This is maybe a more precise way of asking, "what happens to left over batter in the fridge?" This question might have to approached per leavening agent.


Chemical leaveners all work the same way. You have a basic salt (like sodium bicarbonate) and an acid (incorporated in baking powder, like cream of tartar, or coming from the dough itself, like a baking soda leavened cake with yoghurt in the batter). You have probably seen the reaction at some point in science class, but if not, go mix a teaspoonfull of baking soda with a teaspoonfull of vinegar and watch.

In this reaction, the acid reacts with the base, creating new compounds. Some of these compounds are gaseous, so they make a foam in your baking soda - vinegar experiment. When baking, these bubbles of gas stay in the batter and get trapped there when the batter sets, resulting in a sponge-like structure.

To start the reaction, you need both the base and the acid. When using baking soda, you have no reaction before it is added to the acidic batter. Baking soda is a mix of baking powder and what I called an acidic salt, but in reality, the salt itself is not acidic. It forms acidic solutions with water. Remember, an acid is a proton donator. pH is a measure for the amount of protons swimming around free, waiting to react with something non-acidic. A salt has a firm structure, it is an ionic grid. No protons are swimming around in a salt, they stay at their places. Dissolve the salt, and they start swimming and become available for reactions. So with baking powder, too, the reaction starts once you mix the baking powder with the moist ingredients. This is the effect of moisture and the reason why batter goes flat.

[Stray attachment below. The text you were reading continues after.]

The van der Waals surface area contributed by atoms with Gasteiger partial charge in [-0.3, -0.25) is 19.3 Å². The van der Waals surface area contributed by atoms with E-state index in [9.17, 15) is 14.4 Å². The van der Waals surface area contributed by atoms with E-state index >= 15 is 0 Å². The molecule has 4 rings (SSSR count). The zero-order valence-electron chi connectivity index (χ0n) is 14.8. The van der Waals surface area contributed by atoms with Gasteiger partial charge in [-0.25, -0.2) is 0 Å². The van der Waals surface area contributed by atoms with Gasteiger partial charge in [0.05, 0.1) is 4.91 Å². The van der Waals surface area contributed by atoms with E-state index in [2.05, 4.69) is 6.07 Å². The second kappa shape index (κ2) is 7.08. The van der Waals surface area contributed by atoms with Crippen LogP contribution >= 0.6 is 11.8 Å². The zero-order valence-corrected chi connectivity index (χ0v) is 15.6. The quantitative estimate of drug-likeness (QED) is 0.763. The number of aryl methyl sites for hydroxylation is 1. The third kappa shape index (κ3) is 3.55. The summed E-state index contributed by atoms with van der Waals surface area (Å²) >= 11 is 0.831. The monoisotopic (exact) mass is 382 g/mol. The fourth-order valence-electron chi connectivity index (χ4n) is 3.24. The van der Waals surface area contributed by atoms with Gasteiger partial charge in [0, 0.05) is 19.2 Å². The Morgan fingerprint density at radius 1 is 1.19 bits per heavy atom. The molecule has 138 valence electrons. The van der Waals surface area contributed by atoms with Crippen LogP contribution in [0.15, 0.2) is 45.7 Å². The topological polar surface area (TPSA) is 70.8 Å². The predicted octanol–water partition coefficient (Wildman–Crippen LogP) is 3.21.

The coolness in the fridge doesn't have much of an effect. If anything, it probably slows down the reaction somewhat, but not enough to stop it.

In a nutshell, what happens with the batter in the fridge is exactly the same thing that happens with the batter in the oven. Only as you are not baking it, the bubbles don't get trapped in the setting dough, but swim around until they reach the surface and leak into the air. This continues until the reactive compounds are exhausted. When you take the batter out later, the reaction is over, because there is nothing left to react, and it does not rise in the oven, because the rising is already over.

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